Saturday, December 29, 2012

Lockheed Wins DoD Contracts Worth as Much $5.6 Billion

Lockheed Martin Corp (LMT) today received Defense Department contracts worth as much as $5.6 billion for 31 additional F-35 jets and the last two of six advanced military communications satellites, the Pentagon said.
The contracts will be immune from the automatic budget cuts known as sequestration taking effect in 2013 if Congress and the White House can’t negotiate an agreement to prevent more than $600 billion in tax increases and the spending reductions. Pentagon officials have said that most contracts awarded before the start of 2013 wouldn’t be reduced.
Lockheed’s Fort Worth, Texas-based Aeronautics unit’s contract for a sixth installment of F-35s can’t exceed $3.67 billion when its final details are hammered out next year. The Pentagon said it also awarded the company’s Sunnyvale, California, Space Systems unit a $1.93 billion contract for the final two Advanced Extremely High Frequency (AEHF) satellites in a constellation of six.
Today’s so-called “undefinitized contract action” for the F-35 doesn’t trigger a $3.67 billion payment to the nation’s largest defense contractor. Instead, it sets a threshold target and obligates an unspecified amount to begin assembly of 18 conventional U.S. Air Force models, seven U.S. Navy variants designed to land on aircraft carriers and six U.S. Marine Corps short take-off and vertical landing (STOVL) versions.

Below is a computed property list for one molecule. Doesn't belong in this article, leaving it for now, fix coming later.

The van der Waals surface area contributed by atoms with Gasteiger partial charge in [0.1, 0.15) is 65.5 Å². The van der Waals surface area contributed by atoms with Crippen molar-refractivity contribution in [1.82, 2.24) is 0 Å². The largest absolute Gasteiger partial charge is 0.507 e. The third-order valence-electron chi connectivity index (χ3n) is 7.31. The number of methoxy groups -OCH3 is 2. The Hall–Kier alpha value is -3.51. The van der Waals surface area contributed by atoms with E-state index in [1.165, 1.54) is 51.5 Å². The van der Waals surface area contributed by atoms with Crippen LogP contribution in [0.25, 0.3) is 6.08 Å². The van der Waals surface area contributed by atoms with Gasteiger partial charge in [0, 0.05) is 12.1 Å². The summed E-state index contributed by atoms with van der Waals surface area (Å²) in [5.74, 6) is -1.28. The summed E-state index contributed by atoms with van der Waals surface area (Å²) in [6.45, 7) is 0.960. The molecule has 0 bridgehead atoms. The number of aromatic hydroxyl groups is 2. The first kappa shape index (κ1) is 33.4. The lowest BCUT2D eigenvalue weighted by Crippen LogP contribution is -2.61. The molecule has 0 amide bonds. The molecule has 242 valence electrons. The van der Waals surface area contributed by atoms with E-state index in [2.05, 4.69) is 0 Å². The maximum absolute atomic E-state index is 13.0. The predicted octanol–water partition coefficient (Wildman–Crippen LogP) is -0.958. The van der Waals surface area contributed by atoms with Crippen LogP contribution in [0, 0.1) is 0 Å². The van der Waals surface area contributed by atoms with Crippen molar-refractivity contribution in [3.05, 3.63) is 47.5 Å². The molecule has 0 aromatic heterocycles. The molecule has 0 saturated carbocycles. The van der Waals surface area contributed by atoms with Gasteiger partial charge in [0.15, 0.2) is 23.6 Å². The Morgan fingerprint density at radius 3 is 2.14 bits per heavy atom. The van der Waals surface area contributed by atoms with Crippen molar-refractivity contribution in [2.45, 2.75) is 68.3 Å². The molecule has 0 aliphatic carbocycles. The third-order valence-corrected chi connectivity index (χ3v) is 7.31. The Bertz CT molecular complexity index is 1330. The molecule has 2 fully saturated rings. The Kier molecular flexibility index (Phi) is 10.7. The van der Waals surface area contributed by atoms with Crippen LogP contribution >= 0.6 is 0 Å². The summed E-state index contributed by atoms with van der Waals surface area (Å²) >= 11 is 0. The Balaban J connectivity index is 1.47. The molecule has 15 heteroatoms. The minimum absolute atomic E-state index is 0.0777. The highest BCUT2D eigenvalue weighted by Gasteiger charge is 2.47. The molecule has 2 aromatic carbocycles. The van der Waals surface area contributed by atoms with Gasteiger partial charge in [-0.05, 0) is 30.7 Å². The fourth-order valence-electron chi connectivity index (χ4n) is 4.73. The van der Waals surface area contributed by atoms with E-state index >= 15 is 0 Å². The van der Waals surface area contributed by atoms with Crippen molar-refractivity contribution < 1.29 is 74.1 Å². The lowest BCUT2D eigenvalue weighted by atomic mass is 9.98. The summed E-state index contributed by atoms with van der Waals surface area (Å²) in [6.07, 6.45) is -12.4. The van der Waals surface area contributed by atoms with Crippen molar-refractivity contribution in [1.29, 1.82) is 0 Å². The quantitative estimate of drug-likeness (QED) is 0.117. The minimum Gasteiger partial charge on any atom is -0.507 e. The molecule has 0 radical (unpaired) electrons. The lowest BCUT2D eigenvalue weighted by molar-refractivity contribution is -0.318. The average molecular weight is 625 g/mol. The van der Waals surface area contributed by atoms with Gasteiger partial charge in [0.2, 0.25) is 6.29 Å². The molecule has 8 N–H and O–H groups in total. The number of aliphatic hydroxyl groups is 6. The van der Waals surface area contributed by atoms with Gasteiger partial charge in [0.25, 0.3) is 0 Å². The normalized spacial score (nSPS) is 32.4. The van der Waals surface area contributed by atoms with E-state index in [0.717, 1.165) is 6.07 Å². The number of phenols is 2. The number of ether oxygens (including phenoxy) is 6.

Details such as the contract’s target costs, profit, cost ceiling and overrun share line will be completed next year when a final contract price is settled, much as those were for the recently completed, $3.8 billion fifth production contract for 32 jets.

Initial Contract

Today’s initial contract doesn’t include as many as five conventional F-35s for Italy and Australia, or engines from the Pratt & Whitney unit of Hartford, Connecticut-based United Technologies Corp. (UTX)
The satellite contract is a fixed-price incentive type that requires Lockheed Martin to share the cost of overruns or material failures. Contracts for the previous four AEHF satellites were cost-plus types that required the Air Force to foot the entire bill.
Lockheed Martin already has received about $489 million in advance payments to start buying and making hard-to-get satellite parts, according to Air Force figures. Those payments bring the total value of the satellite contract to $2.4 billion, according to the service figures.

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